While certainly not the one we would have wanted, a big drought ended in the NHL last night as the Kings hoisted the Stanley Cup and celebrated a Championship. A few months back, friend of the Deeg, @CriminallyVu1gar
(sometimes NSFW, fyi), suggested that his playoff allegiances were somewhat shaped by a general feeling that any long-suffering fan base should not see their team succeed before we Sabres fans see ours do the same. I believe his words were "why would I want your shitdick franchise to win a Cup before our shitdick franchise?" Using that kind of philosophy as a guide, Sabres fans should have been pulling for the Devils last night. A Devils series win would have ensured that Sabreland wouldn't lose a companion in the "we have nothing to hang our hat on" category. Lacking an end to the sentence "Sure we lost, but at least we won back in ..." is a miserable place to be in, and misery loves company.
Of course, there are likely many fans who don't follow hockey with that kind of absurd neurosis. I am jealous of those people.
When I think about a Sabres Stanley Cup, the pure fantasy of it is always apparent, since it has never happened and, if we're being honest, seems to be as far away as ever after the season the team just had. Yet, even in the fantasy, it's a battle. It's heart-wrenching hockey night after night, with defeat always seemingly balanced on a precipice, ready to pull the team back to reality. Reality being that place where good things never happen and we are drowned in sorrow. The fantasy for our Sabres, guided by what we know to be true about their identity and our identity as fans, is necessarily grounded by the feeling that it simply isn't meant to be and that it will take a series of miracles to bring a championship to Buffalo. Our apprehensiveness guided by our history of observing failure year after year.The Cup run is thus a scary thought, in the end, since it would inevitably bring with it loads of frustration and worry.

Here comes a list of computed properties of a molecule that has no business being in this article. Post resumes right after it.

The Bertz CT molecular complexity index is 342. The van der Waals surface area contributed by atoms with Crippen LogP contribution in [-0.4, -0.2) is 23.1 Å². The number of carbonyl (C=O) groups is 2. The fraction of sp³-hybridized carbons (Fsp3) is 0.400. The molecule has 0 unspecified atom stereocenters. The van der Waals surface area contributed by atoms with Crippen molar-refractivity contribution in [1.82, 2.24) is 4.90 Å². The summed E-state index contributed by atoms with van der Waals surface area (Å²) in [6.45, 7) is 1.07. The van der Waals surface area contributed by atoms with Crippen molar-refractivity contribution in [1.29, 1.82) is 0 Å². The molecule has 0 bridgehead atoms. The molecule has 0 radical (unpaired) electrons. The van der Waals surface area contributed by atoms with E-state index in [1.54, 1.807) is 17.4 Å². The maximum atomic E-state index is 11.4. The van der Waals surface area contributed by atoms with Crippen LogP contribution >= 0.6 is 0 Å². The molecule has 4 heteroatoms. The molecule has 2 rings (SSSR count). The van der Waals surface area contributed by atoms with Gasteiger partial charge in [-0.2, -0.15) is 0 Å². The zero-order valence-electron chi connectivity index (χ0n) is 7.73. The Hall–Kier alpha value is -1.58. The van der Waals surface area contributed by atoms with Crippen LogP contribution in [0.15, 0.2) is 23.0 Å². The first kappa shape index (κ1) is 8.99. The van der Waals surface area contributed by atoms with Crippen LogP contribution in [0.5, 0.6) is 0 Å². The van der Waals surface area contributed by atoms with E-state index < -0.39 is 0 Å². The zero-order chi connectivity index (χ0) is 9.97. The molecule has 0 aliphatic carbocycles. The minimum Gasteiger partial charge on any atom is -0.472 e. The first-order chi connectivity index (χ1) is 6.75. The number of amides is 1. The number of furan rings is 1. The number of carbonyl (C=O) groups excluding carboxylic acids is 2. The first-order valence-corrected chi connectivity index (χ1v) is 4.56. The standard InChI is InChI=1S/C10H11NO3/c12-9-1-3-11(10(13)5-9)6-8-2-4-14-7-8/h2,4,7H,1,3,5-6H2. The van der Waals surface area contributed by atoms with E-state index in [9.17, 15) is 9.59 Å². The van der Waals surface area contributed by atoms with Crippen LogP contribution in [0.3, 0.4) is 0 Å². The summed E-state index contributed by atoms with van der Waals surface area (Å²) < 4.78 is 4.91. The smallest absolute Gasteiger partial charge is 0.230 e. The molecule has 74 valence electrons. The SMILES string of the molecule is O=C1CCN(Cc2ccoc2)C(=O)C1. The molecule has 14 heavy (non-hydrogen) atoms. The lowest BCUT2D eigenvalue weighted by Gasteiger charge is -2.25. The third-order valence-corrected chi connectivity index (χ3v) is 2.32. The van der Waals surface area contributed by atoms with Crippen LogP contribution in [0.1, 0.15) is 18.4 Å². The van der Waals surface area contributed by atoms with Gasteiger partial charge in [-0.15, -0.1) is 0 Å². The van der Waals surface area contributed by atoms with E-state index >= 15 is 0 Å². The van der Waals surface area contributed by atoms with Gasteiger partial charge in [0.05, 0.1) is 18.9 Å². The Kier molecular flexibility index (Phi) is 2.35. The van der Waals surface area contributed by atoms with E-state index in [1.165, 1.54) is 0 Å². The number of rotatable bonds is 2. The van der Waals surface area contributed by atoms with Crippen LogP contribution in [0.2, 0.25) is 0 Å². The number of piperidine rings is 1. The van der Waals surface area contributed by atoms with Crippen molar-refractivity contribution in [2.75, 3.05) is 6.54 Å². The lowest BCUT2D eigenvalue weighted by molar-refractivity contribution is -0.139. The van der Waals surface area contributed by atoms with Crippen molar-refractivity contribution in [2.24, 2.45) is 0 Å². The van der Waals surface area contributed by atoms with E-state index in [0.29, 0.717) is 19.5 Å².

But that kind of brutal journey I just described - that's not what happened with the Kings over these past couple months. And that's where I can find a little silver lining for my own personal purposes.
For the Kings, and their small but long-suffering fan base, last night was a monkey off their backs. Seemingly finished with the post-lockout rebuild, which gave them early draftees Kopitar, Quick and Doughty, not to mention the more recent blue chip FA signings, this is a team that surprisingly struggled through the 2011-12 season only to squeak into the playoffs as an 8 seed. But, rather than fight tooth and nail to get past their higher ranked opponents, the Kings coasted through the West and posted a 3-0 lead against the Devils that ultimately proved insurmountable. As it turned out, after all those years of suffering, Kings fans were allowed to breathe easy during the run. Never at risk of elimination, they simply played better than everyone else and didn't need those miracles to succeed. The only thing left to pray for, in the end, was that the whole thing wasn't some cruel dream, since - after 45 years - it must have seemed just that.
Ultimately, I know that last night's result - the 8th seed doing the unthinkable, and with ease - has little bearing on what to expect for the Sabres or any other hockey club moving forward. Playoff position and home-ice advantage is still a big benefit in the Stanley Cup playoffs, and 8th seeded teams rarely make it past the first round, much less to the 4th. But, looking at a franchise and its fans breathe one big sigh of relief, while also knowing the apparent ease with which they were able to put together the 16 wins necessary to win that Cup, I find something about which to take heart. Even when history seems to be set against you, that successful championship run might not require that miracle after all.